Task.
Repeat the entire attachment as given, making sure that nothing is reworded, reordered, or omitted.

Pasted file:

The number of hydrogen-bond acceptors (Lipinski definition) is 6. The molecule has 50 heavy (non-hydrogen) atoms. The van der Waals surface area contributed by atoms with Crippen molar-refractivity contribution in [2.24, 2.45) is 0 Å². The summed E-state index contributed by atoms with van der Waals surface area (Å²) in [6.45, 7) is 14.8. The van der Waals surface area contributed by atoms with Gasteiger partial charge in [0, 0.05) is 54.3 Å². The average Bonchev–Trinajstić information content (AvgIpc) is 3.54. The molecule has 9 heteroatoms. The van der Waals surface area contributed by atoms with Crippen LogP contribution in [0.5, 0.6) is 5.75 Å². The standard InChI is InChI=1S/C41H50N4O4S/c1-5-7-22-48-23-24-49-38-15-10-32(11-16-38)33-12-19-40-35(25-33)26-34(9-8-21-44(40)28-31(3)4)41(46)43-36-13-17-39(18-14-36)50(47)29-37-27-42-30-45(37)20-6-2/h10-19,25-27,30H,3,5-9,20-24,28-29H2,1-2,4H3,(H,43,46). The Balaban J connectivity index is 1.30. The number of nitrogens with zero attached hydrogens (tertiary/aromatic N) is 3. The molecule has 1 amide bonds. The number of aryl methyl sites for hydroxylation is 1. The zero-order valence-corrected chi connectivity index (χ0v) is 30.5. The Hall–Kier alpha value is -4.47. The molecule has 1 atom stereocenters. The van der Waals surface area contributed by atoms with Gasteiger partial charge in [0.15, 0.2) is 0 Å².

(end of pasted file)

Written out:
The number of hydrogen-bond acceptors (Lipinski definition) is 6. The molecule has 50 heavy (non-hydrogen) atoms. The van der Waals surface area contributed by atoms with Crippen molar-refractivity contribution in [2.24, 2.45) is 0 Å². The summed E-state index contributed by atoms with van der Waals surface area (Å²) in [6.45, 7) is 14.8. The van der Waals surface area contributed by atoms with Gasteiger partial charge in [0, 0.05) is 54.3 Å². The average Bonchev–Trinajstić information content (AvgIpc) is 3.54. The molecule has 9 heteroatoms. The van der Waals surface area contributed by atoms with Crippen LogP contribution in [0.5, 0.6) is 5.75 Å². The standard InChI is InChI=1S/C41H50N4O4S/c1-5-7-22-48-23-24-49-38-15-10-32(11-16-38)33-12-19-40-35(25-33)26-34(9-8-21-44(40)28-31(3)4)41(46)43-36-13-17-39(18-14-36)50(47)29-37-27-42-30-45(37)20-6-2/h10-19,25-27,30H,3,5-9,20-24,28-29H2,1-2,4H3,(H,43,46). The Balaban J connectivity index is 1.30. The number of nitrogens with zero attached hydrogens (tertiary/aromatic N) is 3. The molecule has 1 amide bonds. The number of aryl methyl sites for hydroxylation is 1. The zero-order valence-corrected chi connectivity index (χ0v) is 30.5. The Hall–Kier alpha value is -4.47. The molecule has 1 atom stereocenters. The van der Waals surface area contributed by atoms with Gasteiger partial charge in [0.15, 0.2) is 0 Å².